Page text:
Posted in Uncategorized | Tagged: , , , , , , | Leave a Comment »

UK Workers: Staying in the EU Is Best

Posted by jonathanfryer on Monday, 23rd January, 2017

workers-rightsTheresa May is doubtless feeling very pleased with herself that she will be the first European political leader to meet US President Donald Trump. Ahead of this encounter officials have let it be known that one thing the two are keen to promote is a greater exchange of US and UK workers. Quite apart from the fact that it is hard to reconcile this with the Conservative government’s pledge to slash immigration, what might appear at first glance as a golden opportunity for Brits to go and work in the US could turn into a poisoned chalice. While Britain is still part of the EU British workers benefit from a whole raft of entitlements and protection, from paid holidays to health and safety at work, job security and comprehensive health care. Provisions in the United States are far weaker and if Donald Trump gets his way, they will become weaker still. Many UK workers voted Leave in last June’s referendum, for a variety of reasons, but I wager that most had no idea that by doing so they would undermine their own hard-won rights and entitlements. So while the US will be alluring for some, for most people remaining in the EU is better.

Posted in Uncategorized | Tagged: , , , , | 1 Comment »

A Taste of Europe

Posted by jonathanfryer on Tuesday, 6th December, 2016

bulgarian-eveningLast night Kingston Liberal Democrats hosted a very successful Bulgarian evening at the Bulgarian House restaurant in Surbiton. This is one of a whole series of social events initiated by former MP Ed Davey to celebrate different member states of the European Union. Those of us who felt bruised by the outcome of the EU Referendum welcome such opportunities to savour European diversity, and what better way than through sharing food? It is interesting to note that according to opinion polls the popularity of the EU has gone up in the UK since June 23rd; perhaps people are beginning to realise just what we seem to be about to throw away. It’s a pity more was not done to celebrate EU membership before the Referendum; successive governments failed to make the case, instead lazily falling into the habit of blaming Brussels for anything that went wrong while claiming full national credit for anything that went right. It is telling that on the morning after the Referendum the most common google search in the UK was reportedly “What Is the EU?” If only more people had taken the trouble to find out before they voted! As the UK will remain a member of the EU for at least another two-and-a-half years, however, it is not too late to make up for lost time, not just celebrating the cuisine and cultures of our 27 partners but championing the cause of Europe as well. At the very least we should stay in the Singe Market, but of course, if we do that, we might as well stay in the EU as well. This should be an option in any future referendum that might occur after Brexit negotiations have produced a putative deal.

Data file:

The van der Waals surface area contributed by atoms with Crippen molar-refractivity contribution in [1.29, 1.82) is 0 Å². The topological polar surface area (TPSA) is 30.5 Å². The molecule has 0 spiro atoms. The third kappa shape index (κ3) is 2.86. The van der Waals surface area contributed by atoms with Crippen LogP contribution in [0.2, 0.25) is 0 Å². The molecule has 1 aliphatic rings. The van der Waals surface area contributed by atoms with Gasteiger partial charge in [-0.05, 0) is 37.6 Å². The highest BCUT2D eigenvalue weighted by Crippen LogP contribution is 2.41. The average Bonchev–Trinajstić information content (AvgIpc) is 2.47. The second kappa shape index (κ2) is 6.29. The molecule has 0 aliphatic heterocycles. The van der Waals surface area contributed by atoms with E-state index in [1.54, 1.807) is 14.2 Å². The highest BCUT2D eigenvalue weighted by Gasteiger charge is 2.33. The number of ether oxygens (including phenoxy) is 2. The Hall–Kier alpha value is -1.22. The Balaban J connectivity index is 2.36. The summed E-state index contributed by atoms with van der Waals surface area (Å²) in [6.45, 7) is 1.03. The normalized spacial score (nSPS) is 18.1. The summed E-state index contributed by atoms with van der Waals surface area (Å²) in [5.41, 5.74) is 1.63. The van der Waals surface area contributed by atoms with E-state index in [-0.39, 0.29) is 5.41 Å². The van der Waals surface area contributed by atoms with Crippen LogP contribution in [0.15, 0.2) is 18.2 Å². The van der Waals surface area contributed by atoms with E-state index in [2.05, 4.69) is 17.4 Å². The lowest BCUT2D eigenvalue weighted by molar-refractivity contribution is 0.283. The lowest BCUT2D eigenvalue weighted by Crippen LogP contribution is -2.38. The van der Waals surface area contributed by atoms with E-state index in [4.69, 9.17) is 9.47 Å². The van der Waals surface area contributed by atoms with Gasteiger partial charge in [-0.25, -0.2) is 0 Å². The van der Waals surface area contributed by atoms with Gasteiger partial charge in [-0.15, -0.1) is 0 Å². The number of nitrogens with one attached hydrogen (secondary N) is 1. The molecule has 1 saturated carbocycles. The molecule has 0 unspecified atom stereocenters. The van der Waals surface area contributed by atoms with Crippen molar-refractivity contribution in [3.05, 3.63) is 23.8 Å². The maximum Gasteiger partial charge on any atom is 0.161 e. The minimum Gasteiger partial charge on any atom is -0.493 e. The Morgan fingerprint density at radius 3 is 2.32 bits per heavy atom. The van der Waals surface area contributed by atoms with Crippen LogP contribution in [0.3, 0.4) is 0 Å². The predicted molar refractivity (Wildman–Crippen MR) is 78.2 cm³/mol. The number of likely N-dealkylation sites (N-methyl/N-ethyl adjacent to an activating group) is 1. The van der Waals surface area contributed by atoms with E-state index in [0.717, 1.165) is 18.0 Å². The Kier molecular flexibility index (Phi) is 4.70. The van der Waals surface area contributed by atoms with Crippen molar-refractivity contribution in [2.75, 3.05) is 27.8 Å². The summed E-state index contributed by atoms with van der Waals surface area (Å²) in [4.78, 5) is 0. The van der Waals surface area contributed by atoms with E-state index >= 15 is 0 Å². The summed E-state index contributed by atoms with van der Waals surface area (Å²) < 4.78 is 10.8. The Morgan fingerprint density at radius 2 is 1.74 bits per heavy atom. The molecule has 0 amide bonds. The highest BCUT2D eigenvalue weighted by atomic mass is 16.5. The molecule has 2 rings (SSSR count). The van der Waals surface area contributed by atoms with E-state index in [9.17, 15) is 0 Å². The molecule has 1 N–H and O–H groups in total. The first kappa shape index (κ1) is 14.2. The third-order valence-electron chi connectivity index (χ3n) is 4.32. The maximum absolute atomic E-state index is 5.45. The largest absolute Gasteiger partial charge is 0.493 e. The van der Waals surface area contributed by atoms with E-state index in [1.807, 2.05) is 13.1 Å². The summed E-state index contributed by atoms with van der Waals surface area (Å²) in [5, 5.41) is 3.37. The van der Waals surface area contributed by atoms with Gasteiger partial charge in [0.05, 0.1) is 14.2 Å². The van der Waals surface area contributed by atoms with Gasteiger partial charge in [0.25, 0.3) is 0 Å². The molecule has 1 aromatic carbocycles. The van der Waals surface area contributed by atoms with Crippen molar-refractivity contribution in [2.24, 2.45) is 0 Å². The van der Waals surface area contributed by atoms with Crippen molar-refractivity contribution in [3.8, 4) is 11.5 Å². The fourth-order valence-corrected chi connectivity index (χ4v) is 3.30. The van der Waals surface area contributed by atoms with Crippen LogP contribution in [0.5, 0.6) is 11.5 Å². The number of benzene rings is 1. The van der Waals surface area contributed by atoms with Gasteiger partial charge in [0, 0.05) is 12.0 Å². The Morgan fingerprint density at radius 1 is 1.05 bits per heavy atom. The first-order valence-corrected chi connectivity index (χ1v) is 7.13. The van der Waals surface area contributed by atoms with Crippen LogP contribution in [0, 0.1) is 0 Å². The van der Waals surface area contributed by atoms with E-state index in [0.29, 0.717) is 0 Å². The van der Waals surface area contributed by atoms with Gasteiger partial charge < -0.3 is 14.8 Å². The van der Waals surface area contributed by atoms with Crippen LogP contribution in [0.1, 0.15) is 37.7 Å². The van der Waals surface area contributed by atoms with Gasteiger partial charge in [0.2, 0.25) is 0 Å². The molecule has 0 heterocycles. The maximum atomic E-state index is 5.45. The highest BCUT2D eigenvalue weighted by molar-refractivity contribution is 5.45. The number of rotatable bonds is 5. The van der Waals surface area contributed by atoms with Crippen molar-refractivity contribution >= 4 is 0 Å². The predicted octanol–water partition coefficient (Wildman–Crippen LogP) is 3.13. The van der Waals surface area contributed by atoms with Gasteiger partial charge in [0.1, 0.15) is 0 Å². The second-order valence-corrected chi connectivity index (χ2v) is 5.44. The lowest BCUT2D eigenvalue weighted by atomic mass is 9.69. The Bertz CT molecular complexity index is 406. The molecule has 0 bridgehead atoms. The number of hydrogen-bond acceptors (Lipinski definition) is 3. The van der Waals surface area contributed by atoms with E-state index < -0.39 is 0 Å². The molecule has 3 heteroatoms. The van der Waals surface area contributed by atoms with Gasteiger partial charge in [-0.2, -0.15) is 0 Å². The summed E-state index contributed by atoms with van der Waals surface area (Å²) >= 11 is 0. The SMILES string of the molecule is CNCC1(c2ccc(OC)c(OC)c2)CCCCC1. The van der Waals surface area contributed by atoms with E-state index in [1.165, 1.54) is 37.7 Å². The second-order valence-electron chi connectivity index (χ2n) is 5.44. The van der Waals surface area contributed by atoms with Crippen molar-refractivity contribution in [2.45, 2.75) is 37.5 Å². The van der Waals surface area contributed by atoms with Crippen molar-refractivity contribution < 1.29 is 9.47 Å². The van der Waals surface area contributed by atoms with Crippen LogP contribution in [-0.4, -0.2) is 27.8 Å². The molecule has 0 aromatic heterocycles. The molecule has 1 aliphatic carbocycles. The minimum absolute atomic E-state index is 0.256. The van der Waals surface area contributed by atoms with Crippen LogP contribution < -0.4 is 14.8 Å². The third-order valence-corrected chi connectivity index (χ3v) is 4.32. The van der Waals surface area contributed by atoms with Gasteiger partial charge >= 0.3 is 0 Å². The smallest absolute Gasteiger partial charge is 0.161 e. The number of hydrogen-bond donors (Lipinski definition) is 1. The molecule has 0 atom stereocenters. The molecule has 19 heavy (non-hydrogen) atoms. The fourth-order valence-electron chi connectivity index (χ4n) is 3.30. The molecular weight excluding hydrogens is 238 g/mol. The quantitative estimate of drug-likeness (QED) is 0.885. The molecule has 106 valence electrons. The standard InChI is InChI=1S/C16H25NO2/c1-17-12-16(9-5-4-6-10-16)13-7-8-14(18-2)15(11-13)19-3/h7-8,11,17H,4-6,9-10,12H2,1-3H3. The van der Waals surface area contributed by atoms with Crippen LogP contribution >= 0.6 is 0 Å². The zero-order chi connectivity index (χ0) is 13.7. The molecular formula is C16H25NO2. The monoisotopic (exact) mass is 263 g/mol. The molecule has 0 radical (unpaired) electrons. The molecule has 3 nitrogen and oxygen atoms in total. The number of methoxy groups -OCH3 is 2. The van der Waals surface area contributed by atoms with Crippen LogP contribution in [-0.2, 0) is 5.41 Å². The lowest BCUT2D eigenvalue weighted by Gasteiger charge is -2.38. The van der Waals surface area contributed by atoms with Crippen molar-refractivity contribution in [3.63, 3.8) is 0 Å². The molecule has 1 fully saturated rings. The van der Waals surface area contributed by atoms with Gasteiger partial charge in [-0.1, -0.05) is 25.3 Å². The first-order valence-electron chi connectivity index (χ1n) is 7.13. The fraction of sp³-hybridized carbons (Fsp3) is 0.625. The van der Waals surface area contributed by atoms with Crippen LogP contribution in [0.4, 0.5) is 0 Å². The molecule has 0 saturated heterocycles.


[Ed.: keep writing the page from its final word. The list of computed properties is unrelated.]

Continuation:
Posted in Uncategorized | Tagged: , , , , , , | 1 Comment »

Now We Need EU More Than Ever

Posted by jonathanfryer on Wednesday, 9th November, 2016

March for Europe LibDems 12016 is proving to be the year of false assumptions. First there was the belief (shared by the then Prime Minister, David Cameron) that Britons would vote to stay in the European Union. Then there was the widespread conviction that Americans could not be crazy enough to elect Donald Trump as President. Both assumptions proved horribly wrong. So what comes next? The Front National’s Marine Le Pen as President of France? If I were a more traditional Christian I’d be tempted to think that Satan was at work, sweeping aside the liberal consensus that has prevailed in much of the West since the Second World War and opening the way for nationalism, hatred and conflict. But it is human beings who are responsible for what has been happening and human beings who will have to confront the consequences. In January 2017 we will see Trump in the White House, Putin in the Kremlin and an ever stronger Xi Jinping in Beijing’s Firbudden City. This is not a prospect Europeans should relish. But before we all admit defeat and emigrate to Canada, let us make a stand for European liberal values and the rule of law. We need a stronger, more united European Union to be a force for peace and reason in this turbulent new global reality, and Britain should be in there helping that to be the case. This is absolutely not the moment for the UK to pack up and leave the EU, to face the harsh realities of the new world order in isolation.

Posted in Uncategorized, Nuclear non-proliferation | Tagged: , , , , , | 2 Comments »